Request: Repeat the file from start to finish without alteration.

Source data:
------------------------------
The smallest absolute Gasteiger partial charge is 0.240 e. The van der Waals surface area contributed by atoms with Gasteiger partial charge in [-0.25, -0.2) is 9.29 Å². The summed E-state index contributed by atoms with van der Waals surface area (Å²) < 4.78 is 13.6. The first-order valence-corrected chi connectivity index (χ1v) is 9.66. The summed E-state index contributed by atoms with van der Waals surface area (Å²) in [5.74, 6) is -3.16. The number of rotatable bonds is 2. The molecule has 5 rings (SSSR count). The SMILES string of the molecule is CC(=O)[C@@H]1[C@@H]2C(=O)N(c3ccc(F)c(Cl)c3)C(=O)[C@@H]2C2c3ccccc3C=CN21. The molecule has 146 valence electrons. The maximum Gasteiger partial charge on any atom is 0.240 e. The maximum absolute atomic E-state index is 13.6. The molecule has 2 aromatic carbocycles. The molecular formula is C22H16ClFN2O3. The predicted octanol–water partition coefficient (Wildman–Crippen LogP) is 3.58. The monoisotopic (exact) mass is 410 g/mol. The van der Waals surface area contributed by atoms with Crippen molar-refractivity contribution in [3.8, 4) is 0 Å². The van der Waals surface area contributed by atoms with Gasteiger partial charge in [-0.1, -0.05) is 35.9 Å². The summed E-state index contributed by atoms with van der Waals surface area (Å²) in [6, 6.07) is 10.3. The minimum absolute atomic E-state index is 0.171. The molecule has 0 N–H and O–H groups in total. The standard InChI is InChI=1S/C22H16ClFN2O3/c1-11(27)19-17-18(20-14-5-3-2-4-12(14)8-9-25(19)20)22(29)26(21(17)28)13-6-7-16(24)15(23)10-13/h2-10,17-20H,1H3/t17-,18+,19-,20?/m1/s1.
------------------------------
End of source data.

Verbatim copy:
The smallest absolute Gasteiger partial charge is 0.240 e. The van der Waals surface area contributed by atoms with Gasteiger partial charge in [-0.25, -0.2) is 9.29 Å². The summed E-state index contributed by atoms with van der Waals surface area (Å²) < 4.78 is 13.6. The first-order valence-corrected chi connectivity index (χ1v) is 9.66. The summed E-state index contributed by atoms with van der Waals surface area (Å²) in [5.74, 6) is -3.16. The number of rotatable bonds is 2. The molecule has 5 rings (SSSR count). The SMILES string of the molecule is CC(=O)[C@@H]1[C@@H]2C(=O)N(c3ccc(F)c(Cl)c3)C(=O)[C@@H]2C2c3ccccc3C=CN21. The molecule has 146 valence electrons. The maximum Gasteiger partial charge on any atom is 0.240 e. The maximum absolute atomic E-state index is 13.6. The molecule has 2 aromatic carbocycles. The molecular formula is C22H16ClFN2O3. The predicted octanol–water partition coefficient (Wildman–Crippen LogP) is 3.58. The monoisotopic (exact) mass is 410 g/mol. The van der Waals surface area contributed by atoms with Crippen molar-refractivity contribution in [3.8, 4) is 0 Å². The van der Waals surface area contributed by atoms with Gasteiger partial charge in [-0.1, -0.05) is 35.9 Å². The summed E-state index contributed by atoms with van der Waals surface area (Å²) in [6, 6.07) is 10.3. The minimum absolute atomic E-state index is 0.171. The molecule has 0 N–H and O–H groups in total. The standard InChI is InChI=1S/C22H16ClFN2O3/c1-11(27)19-17-18(20-14-5-3-2-4-12(14)8-9-25(19)20)22(29)26(21(17)28)13-6-7-16(24)15(23)10-13/h2-10,17-20H,1H3/t17-,18+,19-,20?/m1/s1.